Welcome to Laser Pointer Forums - discuss green laser pointers, blue laser pointers, and all types of lasers



Laser Pointer Store

Visual Fault finder for Fiber optic cable

th2112

New member
Joined
Nov 18, 2018
Messages
1
Likes
0
Points
1
Hello all,
I came across this site and was hoping someone could point me in the right direction. I am in need of a Visual Fault finder that can be used to troubleshoot fiber optic cable a long distance. I have several different types of these all red in color. They work well to identify fiber that is not terminated to something, but seem to have a relativity short distance they are effective. Usually about 3 to 5 miles is about all they are good for. The tool I have say they are about 10mw up to 30mw ( so they claim). Would it be possible to build something high powered that could be used to identify fiber say at 20 or 30 miles or more without burning through the fiber optic glass? I have used the smaller ones to see rodent chews in cable before, but it has to be very dark and you have to be within a few hundred foot of where the damage is. The units I currently use are like the link below. Now I know a if there is a solution it will cost a lot more and not be as portable as the cheap one below.


https://www.banggood.com/30mW-Red-L...-p-1133902.html?rmmds=search&cur_warehouse=CN

Any help would be appropriated,

Thanks,
 

Immo1282

Active member
LPF Site Supporter
Joined
Sep 4, 2018
Messages
212
Likes
122
Points
43
Can you calculate the power you'll need for the distance? I.e. what's the attenuation of your fibre per unit distance?

If you can calculate the attenuation of the fibre you're trying to test, then you might be able to roughly figure out how much power you would need at one end to see the light at 20 miles? Not really my field so I'm spit-balling here but I hope you do find an answer.

It's customary here to post an introduction with a rough idea of where you are in the world as laws differ from place to place so different lasers are avaliable depending on location. Seems like you just want an answer to the one question though rather than sticking around after - so it's not a hard and fast rule...
 

RedCowboy

Well-known member
LPF Site Supporter
Joined
Jul 10, 2015
Messages
7,026
Likes
1,761
Points
113
A problem is a fault could create an eye hazard so building a higher output unit could be dangerous to anyone along the lines, this is likely why they limit them to 30mw
 

paul1598419

Well-known member
Joined
Sep 20, 2013
Messages
13,855
Likes
1,994
Points
113
Losses in these types of fiber optic cables is very low. That is why they are limited to such low powers. Higher powers are just not necessary.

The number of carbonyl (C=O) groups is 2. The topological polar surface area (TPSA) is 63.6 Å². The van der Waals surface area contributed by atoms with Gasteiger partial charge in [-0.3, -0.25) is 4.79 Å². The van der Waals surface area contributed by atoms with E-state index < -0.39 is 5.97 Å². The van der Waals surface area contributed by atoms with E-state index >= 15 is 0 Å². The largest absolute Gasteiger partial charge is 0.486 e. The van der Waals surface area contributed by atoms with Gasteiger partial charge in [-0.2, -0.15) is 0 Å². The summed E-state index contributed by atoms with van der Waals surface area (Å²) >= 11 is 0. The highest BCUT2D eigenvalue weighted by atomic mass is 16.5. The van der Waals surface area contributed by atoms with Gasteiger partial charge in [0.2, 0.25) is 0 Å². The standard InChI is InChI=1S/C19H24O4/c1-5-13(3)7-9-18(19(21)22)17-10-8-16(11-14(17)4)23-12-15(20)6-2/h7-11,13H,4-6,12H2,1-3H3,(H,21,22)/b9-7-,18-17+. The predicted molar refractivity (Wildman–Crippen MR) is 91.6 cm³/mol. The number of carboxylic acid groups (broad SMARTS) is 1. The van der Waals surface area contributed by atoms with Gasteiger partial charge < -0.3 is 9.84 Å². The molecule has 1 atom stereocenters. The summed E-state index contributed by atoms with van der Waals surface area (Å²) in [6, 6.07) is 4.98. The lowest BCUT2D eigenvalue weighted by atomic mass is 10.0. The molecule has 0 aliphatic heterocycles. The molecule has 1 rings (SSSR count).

RedCowboy

Well-known member
LPF Site Supporter
Joined
Jul 10, 2015
Messages
7,026
Likes
1,761
Points
113
Yes but if there's a severed, uncoupled ect.... could pose a hazard down the line, so I must caution against upping the power, someone else could be working at the junction box while another is checking for faults in a home/building ect... anything is possible so safety first.
 

RA_pierce

Well-known member
Joined
Sep 16, 2007
Messages
3,401
Likes
379
Points
83
A problem is a fault could create an eye hazard so building a higher output unit could be dangerous to anyone along the lines, this is likely why they limit them to 30mw
If the transmission spectrum of the optical fiber does not exclude green wavelengths, a green laser should do the job well. 520 nm diodes can easily produce 30 mW and are several times brighter than red lasers at the same power. This increases visibility and, presumably, the effective distance, while maintaining a hazard that is no greater than the fault finders you are already using. With a little work, a commercial finder can probably be modified to use a 520 nm diode.
635 nm lasers are also a bit brighter than 650 nm lasers. If the finder you're using isn't 635, you can try one that is. Using a wavelength with a higher visual brightness is the best way to go to maintain safety and increase visibility.
 

paul1598419

Well-known member
Joined
Sep 20, 2013
Messages
13,855
Likes
1,994
Points
113
I would think any break in the fiber optics that would be visible to anyone would add considerable losses to the system. Possibly to the point where you would lose you connection entirely.
 

RedCowboy

Well-known member
LPF Site Supporter
Joined
Jul 10, 2015
Messages
7,026
Likes
1,761
Points
113
I wanted to use fiber to combine laser diodes before but was told that commercial fiber was only good to refract near IR and I expected that 650-670nm red might work well enough to look for leaks but wasn't sure about green although I did see a green light fault checker pen for sale.
 




Top